Jan. 22, 2016 11:53 AM

G. Paul Marx says criminal justice is “at a halt” in Lafayette, Acadia and Vermilion parishes.

Public Defender G. Paul Marx
Photo by Robin May

Within a week of the Orleans Parish Public Defenders’ Office and the Louisiana Public Defender Board being slapped with a class-action lawsuit by the American Civil Liberties Union over the shortage of lawyers to handle indigent cases, the head of the office that provides attorneys for poor defenders in the Lafayette region confirms that budgetary problems now have it officially refusing to handle some criminal cases.

That ACLU lawsuit, which claims the lack of legal representation violates the Sixth Amendment rights of due process for new clients, came on the heels of the Orleans Public Defender’s office’s Jan. 11 announcement that it had started refusing some felony cases where defendants face lengthy or life sentences and that a shortage of public defenders is resulting in many clients being placed on waiting lists.

Citing the “Restriction of Services Protocol” mandated by the Louisiana Public Defender Board, 15th Judicial District Public Defender G. Paul Marx this week says much of the same is happening here and throughout many of the state’s remaining 40 judicial districts.

Nine attorney positions in the local office have been terminated, leaving 22 full-time and 33 contract attorneys handling the workload. Cases related to those cuts — the local policy affects only defendants who are not in jail, with incarcerated clients getting priority — are posted to a waiting list, which means the criminal justice process is “at a halt” in Lafayette, Acadia and Vermilion parishes, Marx says. The attorneys who do remain are now subject to a 17 percent reduction in pay.

Marx says the action is consistent with the Louisiana Supreme Court’s decision in State v. Citizen, which established that district courts should halt prosecutions in cases where effective counsel is unfunded.

The district defender explains that drastic steps had to be taken to meet a projected budget shortfall of $250,000 or more in the fiscal year ending June 30. “Essentially our local revenue sources are not keeping up with historic levels, the State Public Defender Board is out of money to assist me, and legal ethics requires that over a certain level of overload my lawyers cannot take any more cases. The result is a formal, legally required process of reducing services that will impact clients and court processes,” he says in a Jan. 19 statement.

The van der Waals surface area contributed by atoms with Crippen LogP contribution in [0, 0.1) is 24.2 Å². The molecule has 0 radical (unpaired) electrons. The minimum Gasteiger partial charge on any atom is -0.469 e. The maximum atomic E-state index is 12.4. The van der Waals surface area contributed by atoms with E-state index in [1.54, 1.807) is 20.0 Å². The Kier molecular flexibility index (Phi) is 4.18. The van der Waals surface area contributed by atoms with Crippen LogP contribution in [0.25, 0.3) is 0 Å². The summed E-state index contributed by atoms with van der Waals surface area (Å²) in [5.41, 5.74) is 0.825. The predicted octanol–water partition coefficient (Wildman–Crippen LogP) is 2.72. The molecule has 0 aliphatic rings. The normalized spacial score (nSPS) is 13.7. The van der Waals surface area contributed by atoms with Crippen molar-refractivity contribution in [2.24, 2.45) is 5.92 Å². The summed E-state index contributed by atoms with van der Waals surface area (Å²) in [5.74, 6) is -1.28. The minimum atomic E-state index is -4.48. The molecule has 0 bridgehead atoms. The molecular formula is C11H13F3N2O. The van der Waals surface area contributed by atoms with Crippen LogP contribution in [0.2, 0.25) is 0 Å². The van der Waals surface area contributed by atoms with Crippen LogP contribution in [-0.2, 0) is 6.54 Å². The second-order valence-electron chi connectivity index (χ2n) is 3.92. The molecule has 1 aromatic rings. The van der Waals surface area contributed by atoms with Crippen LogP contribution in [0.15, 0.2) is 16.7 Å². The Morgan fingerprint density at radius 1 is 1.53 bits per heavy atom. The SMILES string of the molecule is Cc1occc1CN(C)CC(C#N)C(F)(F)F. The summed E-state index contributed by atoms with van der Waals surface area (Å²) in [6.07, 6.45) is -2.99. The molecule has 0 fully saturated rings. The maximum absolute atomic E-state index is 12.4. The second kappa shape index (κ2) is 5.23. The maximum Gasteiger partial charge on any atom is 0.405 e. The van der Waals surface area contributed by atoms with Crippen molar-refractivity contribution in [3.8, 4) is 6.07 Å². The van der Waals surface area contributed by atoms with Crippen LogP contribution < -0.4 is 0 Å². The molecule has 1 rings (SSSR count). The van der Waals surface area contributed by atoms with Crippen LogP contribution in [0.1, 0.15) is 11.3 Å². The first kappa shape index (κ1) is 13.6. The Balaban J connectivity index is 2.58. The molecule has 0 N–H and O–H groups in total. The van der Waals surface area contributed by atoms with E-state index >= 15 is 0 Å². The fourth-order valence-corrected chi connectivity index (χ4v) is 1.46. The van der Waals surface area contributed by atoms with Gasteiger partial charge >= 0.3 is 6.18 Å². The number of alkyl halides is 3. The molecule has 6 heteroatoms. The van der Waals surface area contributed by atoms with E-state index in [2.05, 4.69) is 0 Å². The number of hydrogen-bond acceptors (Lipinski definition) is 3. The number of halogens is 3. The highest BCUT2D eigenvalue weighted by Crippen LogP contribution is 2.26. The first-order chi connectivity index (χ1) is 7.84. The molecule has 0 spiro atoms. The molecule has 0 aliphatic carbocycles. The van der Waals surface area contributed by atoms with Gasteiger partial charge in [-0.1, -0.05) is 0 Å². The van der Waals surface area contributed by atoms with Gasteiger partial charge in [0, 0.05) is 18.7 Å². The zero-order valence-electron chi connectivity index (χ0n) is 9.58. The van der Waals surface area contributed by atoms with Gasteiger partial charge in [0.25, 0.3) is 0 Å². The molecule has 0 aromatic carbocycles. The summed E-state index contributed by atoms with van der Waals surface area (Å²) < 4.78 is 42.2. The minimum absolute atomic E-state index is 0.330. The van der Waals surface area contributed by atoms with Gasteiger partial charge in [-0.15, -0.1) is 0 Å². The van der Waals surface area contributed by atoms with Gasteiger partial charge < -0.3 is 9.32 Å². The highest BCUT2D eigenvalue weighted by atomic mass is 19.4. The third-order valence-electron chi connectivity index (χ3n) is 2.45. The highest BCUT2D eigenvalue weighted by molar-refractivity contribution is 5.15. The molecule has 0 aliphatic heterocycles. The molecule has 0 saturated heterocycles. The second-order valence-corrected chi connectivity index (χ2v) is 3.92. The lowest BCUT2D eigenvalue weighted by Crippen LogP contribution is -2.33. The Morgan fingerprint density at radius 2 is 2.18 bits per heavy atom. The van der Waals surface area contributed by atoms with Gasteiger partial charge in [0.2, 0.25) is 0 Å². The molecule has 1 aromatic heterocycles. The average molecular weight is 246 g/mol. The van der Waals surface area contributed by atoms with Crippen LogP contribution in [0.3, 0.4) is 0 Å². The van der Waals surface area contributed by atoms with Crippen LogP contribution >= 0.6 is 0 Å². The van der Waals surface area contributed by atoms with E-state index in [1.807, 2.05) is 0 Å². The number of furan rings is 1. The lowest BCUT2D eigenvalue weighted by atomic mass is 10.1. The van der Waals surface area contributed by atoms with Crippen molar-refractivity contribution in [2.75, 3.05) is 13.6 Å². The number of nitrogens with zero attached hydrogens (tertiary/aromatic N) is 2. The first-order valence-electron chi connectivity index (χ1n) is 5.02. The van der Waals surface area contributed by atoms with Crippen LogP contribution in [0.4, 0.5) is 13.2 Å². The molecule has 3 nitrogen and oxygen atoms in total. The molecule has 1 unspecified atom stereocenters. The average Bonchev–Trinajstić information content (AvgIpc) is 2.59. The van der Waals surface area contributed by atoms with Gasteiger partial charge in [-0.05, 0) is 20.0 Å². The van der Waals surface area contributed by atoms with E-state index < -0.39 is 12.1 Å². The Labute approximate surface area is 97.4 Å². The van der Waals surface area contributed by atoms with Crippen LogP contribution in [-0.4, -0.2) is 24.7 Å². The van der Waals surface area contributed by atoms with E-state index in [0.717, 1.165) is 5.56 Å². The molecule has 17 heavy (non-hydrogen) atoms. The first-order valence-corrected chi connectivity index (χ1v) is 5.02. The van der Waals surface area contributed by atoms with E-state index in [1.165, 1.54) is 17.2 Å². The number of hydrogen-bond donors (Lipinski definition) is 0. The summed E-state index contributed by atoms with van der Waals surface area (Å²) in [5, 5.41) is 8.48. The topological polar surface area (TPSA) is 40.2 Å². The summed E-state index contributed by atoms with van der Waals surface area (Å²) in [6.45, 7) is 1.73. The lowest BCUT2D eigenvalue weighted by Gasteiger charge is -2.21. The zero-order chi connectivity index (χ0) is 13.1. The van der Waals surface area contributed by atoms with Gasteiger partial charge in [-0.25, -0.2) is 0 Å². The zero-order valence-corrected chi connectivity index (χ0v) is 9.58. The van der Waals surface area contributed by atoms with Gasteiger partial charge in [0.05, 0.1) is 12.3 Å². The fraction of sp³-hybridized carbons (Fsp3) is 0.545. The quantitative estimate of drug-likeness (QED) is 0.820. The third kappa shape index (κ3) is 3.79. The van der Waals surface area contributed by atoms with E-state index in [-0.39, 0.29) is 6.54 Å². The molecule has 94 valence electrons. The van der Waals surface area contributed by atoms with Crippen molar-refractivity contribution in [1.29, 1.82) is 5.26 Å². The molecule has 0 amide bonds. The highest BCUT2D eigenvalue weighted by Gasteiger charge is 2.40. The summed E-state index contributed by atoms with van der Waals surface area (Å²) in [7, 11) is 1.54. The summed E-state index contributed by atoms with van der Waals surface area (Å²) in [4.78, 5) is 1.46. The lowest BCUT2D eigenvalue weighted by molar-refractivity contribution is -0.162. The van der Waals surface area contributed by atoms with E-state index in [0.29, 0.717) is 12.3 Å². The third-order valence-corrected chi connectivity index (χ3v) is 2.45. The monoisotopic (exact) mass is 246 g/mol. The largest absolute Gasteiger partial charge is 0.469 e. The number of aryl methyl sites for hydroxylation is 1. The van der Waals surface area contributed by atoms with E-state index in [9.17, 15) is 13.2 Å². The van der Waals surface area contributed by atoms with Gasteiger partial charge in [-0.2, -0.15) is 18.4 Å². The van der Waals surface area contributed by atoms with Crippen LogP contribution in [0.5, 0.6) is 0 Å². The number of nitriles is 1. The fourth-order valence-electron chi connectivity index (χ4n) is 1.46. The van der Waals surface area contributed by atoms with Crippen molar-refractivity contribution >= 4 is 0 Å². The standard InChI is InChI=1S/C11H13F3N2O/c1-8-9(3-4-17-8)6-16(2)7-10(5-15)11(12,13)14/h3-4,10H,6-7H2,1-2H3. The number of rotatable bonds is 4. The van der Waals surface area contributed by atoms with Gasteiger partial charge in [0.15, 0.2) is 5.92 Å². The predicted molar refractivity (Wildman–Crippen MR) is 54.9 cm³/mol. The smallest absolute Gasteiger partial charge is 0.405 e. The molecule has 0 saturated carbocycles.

Marx says this issue is not new. He says the local program, which has a $4 million annual budget, got the bulk of its funding from state board’s District Assistance Fund, which was able to supplement local funds but hasn’t seen an increase in the past six years. With state government now in such dire financial straits, no assistance is expected this year.

Local funding sources, like Lafayette City Court traffic tickets, have also been squeezed. “In talking to Chief [Jim] Craft, there has been an impact from the speed vans and red light cameras, resulting in fewer traditional citations through traffic court,” Marx tells ABiz. “The revenue from the automated enforcement goes to the private company and the city police budget. There are less police officers needed for regular court based enforcement [he says the city is down to five traffic enforcement officers], which seems to be causing less citations in the traditional court where $45 in costs is allotted to the Indigent Defender Fund.”

The workload of the local district is in the top four in the state, according to Marx, with annual felony filings of about 8,000 cases, almost 12,000 traffic cases and 10,000 misdemeanors in city and district courts.

“We have the restraints of ethical rules, statutory law and Constitutional Law that simply don’t allow me to act as if a lawyer can do the impossible work of representation no matter how many cases he is assigned,” Marx says in the written statement. “...We cannot meet our duty to provide effective representation, and I’m not going to force clients to bear the damage by giving them half-hearted counsel just to move things along. ... The sad reality is that the vast majority of the people incarcerated in this district are poor people there for relatively minor, non-violent offenses. Unfortunately these are the people who are affected the most by cuts as they are forced to wait longer and longer for their cases to be resolved.”


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